The Java String join function is a method that allows you to concatenate multiple strings into a single string, using a specified delimiter. It takes an array or an iterable of strings as input, along with the delimiter that you want to use to separate the strings. The method then joins the strings together, inserting the delimiter between each string, and returns the resulting string. This function is useful when you need to combine multiple strings into a single string, such as when constructing a message or a file path. Keep reading below to learn how to Java String join in Bash.

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Java String join in Bash With Example Code

Java String join is a useful method for concatenating strings with a delimiter. However, what if you need to use this method in a Bash script? Fortunately, there is a way to achieve this using the Bash built-in command printf.

The syntax for using printf to join strings is as follows:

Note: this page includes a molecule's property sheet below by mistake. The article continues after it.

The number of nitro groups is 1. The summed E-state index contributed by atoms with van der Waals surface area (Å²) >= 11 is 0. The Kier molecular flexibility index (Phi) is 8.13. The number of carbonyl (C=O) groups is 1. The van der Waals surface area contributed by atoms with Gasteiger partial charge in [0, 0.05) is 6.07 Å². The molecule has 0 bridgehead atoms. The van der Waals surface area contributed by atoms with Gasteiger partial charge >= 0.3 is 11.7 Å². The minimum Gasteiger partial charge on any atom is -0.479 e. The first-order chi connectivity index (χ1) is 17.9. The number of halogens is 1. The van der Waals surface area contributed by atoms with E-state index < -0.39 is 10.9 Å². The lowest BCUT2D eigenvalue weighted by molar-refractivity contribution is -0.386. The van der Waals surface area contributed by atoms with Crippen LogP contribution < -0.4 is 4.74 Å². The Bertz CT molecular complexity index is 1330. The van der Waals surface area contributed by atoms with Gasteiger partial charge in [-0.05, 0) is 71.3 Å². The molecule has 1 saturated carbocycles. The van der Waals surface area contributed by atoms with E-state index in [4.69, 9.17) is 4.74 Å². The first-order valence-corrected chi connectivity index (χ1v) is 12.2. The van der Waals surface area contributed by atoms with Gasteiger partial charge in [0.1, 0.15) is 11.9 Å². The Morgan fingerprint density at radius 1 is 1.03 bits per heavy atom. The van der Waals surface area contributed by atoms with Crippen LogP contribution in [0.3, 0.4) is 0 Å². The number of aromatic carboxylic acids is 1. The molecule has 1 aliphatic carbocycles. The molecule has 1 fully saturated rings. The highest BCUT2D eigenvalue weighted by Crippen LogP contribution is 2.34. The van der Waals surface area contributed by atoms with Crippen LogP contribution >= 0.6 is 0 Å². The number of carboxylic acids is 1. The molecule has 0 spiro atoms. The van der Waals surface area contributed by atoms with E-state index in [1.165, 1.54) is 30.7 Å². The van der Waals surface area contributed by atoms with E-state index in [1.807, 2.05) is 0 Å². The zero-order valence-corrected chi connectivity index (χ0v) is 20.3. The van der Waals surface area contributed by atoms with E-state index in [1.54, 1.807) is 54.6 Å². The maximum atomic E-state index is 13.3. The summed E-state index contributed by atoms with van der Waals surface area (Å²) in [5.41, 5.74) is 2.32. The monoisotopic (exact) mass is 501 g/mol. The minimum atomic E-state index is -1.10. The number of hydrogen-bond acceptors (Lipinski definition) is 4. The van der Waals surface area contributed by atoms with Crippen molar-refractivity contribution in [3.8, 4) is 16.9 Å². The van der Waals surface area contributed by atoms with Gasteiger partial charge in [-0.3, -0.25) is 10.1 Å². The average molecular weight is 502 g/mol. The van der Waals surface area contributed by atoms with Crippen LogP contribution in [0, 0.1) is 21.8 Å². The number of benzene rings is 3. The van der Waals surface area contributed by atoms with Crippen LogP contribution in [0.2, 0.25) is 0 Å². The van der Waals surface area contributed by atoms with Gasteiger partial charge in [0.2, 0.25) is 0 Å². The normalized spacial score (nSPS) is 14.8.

printf "%s{delimiter}" "${array[@]}"

Here, "%s{delimiter}" specifies the format string, where %s represents the placeholder for each element in the array, and {delimiter} is the delimiter you want to use to join the strings. "${array[@]}" is the array of strings you want to join.

For example, let’s say you have an array of strings:

fruits=("apple" "banana" "orange")

To join these strings with a comma delimiter, you can use the following command:

printf "%s," "${fruits[@]}"

This will output:


Note that the delimiter is added after each element, including the last one. If you don’t want the delimiter after the last element, you can remove it using sed:

printf "%s," "${fruits[@]}" | sed 's/,$/\n/'

This will output:


Now you know how to use Java String join in Bash using the printf command. Happy scripting!

Equivalent of Java String join in Bash

In conclusion, the equivalent Java String join function in Bash can be achieved using the IFS (Internal Field Separator) variable and the array expansion syntax. By setting the IFS to the desired delimiter and using the “${array[*]}” syntax, we can easily concatenate the elements of an array with the specified delimiter. This functionality is particularly useful when working with Bash scripts that require string manipulation and formatting. With this knowledge, Bash developers can now easily replicate the functionality of the Java String join function in their scripts.

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